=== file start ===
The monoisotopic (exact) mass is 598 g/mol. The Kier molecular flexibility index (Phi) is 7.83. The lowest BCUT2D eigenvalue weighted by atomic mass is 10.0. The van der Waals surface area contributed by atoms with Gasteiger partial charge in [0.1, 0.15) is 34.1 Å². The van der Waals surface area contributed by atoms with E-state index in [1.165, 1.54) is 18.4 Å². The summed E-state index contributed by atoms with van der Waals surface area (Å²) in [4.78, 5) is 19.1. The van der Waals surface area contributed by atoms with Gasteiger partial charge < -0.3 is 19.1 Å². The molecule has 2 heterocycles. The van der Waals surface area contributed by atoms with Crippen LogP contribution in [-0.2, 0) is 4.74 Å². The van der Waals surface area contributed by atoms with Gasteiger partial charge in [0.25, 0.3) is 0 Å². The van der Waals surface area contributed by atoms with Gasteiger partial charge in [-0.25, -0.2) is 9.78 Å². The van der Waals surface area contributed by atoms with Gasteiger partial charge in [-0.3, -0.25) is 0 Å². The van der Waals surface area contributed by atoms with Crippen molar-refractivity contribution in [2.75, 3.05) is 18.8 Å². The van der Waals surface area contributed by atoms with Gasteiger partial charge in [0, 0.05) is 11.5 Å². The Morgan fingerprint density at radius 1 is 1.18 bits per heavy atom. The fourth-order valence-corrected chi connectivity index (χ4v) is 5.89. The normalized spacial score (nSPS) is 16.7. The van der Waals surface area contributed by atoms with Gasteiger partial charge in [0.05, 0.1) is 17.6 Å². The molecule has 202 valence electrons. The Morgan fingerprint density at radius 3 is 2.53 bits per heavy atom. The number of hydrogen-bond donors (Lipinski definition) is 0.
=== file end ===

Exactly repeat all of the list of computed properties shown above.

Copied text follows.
The monoisotopic (exact) mass is 598 g/mol. The Kier molecular flexibility index (Phi) is 7.83. The lowest BCUT2D eigenvalue weighted by atomic mass is 10.0. The van der Waals surface area contributed by atoms with Gasteiger partial charge in [0.1, 0.15) is 34.1 Å². The van der Waals surface area contributed by atoms with E-state index in [1.165, 1.54) is 18.4 Å². The summed E-state index contributed by atoms with van der Waals surface area (Å²) in [4.78, 5) is 19.1. The van der Waals surface area contributed by atoms with Gasteiger partial charge < -0.3 is 19.1 Å². The molecule has 2 heterocycles. The van der Waals surface area contributed by atoms with Crippen LogP contribution in [-0.2, 0) is 4.74 Å². The van der Waals surface area contributed by atoms with Gasteiger partial charge in [0.25, 0.3) is 0 Å². The van der Waals surface area contributed by atoms with Gasteiger partial charge in [-0.25, -0.2) is 9.78 Å². The van der Waals surface area contributed by atoms with Gasteiger partial charge in [-0.3, -0.25) is 0 Å². The van der Waals surface area contributed by atoms with Crippen molar-refractivity contribution in [2.75, 3.05) is 18.8 Å². The van der Waals surface area contributed by atoms with Gasteiger partial charge in [0, 0.05) is 11.5 Å². The Morgan fingerprint density at radius 1 is 1.18 bits per heavy atom. The fourth-order valence-corrected chi connectivity index (χ4v) is 5.89. The normalized spacial score (nSPS) is 16.7. The van der Waals surface area contributed by atoms with Gasteiger partial charge in [0.05, 0.1) is 17.6 Å². The molecule has 202 valence electrons. The Morgan fingerprint density at radius 3 is 2.53 bits per heavy atom. The number of hydrogen-bond donors (Lipinski definition) is 0.